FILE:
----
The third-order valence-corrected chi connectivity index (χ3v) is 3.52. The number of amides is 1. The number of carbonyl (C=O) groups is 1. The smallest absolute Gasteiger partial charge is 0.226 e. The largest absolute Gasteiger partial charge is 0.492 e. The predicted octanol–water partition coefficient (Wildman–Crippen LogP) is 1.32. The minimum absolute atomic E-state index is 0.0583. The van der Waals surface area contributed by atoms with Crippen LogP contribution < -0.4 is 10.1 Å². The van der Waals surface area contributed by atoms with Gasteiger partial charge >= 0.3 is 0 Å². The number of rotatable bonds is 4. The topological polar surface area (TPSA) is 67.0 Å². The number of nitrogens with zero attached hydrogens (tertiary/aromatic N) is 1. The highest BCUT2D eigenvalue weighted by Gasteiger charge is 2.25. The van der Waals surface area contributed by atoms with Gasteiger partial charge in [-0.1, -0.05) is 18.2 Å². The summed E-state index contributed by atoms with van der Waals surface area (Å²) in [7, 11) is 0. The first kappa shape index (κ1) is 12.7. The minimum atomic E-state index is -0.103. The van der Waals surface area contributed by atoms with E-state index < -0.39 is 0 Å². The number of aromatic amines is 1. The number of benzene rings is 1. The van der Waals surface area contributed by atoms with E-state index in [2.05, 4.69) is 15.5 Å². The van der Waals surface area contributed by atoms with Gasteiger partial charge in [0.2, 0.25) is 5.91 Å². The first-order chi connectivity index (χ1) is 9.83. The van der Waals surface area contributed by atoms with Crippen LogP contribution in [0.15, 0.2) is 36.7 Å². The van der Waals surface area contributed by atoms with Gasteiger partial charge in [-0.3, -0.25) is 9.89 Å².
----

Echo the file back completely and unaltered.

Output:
The third-order valence-corrected chi connectivity index (χ3v) is 3.52. The number of amides is 1. The number of carbonyl (C=O) groups is 1. The smallest absolute Gasteiger partial charge is 0.226 e. The largest absolute Gasteiger partial charge is 0.492 e. The predicted octanol–water partition coefficient (Wildman–Crippen LogP) is 1.32. The minimum absolute atomic E-state index is 0.0583. The van der Waals surface area contributed by atoms with Crippen LogP contribution < -0.4 is 10.1 Å². The van der Waals surface area contributed by atoms with Gasteiger partial charge >= 0.3 is 0 Å². The number of rotatable bonds is 4. The topological polar surface area (TPSA) is 67.0 Å². The number of nitrogens with zero attached hydrogens (tertiary/aromatic N) is 1. The highest BCUT2D eigenvalue weighted by Gasteiger charge is 2.25. The van der Waals surface area contributed by atoms with Gasteiger partial charge in [-0.1, -0.05) is 18.2 Å². The summed E-state index contributed by atoms with van der Waals surface area (Å²) in [7, 11) is 0. The first kappa shape index (κ1) is 12.7. The minimum atomic E-state index is -0.103. The van der Waals surface area contributed by atoms with E-state index < -0.39 is 0 Å². The number of aromatic amines is 1. The number of benzene rings is 1. The van der Waals surface area contributed by atoms with E-state index in [2.05, 4.69) is 15.5 Å². The van der Waals surface area contributed by atoms with Gasteiger partial charge in [0.2, 0.25) is 5.91 Å². The first-order chi connectivity index (χ1) is 9.83. The van der Waals surface area contributed by atoms with Crippen LogP contribution in [0.15, 0.2) is 36.7 Å². The van der Waals surface area contributed by atoms with Gasteiger partial charge in [-0.3, -0.25) is 9.89 Å².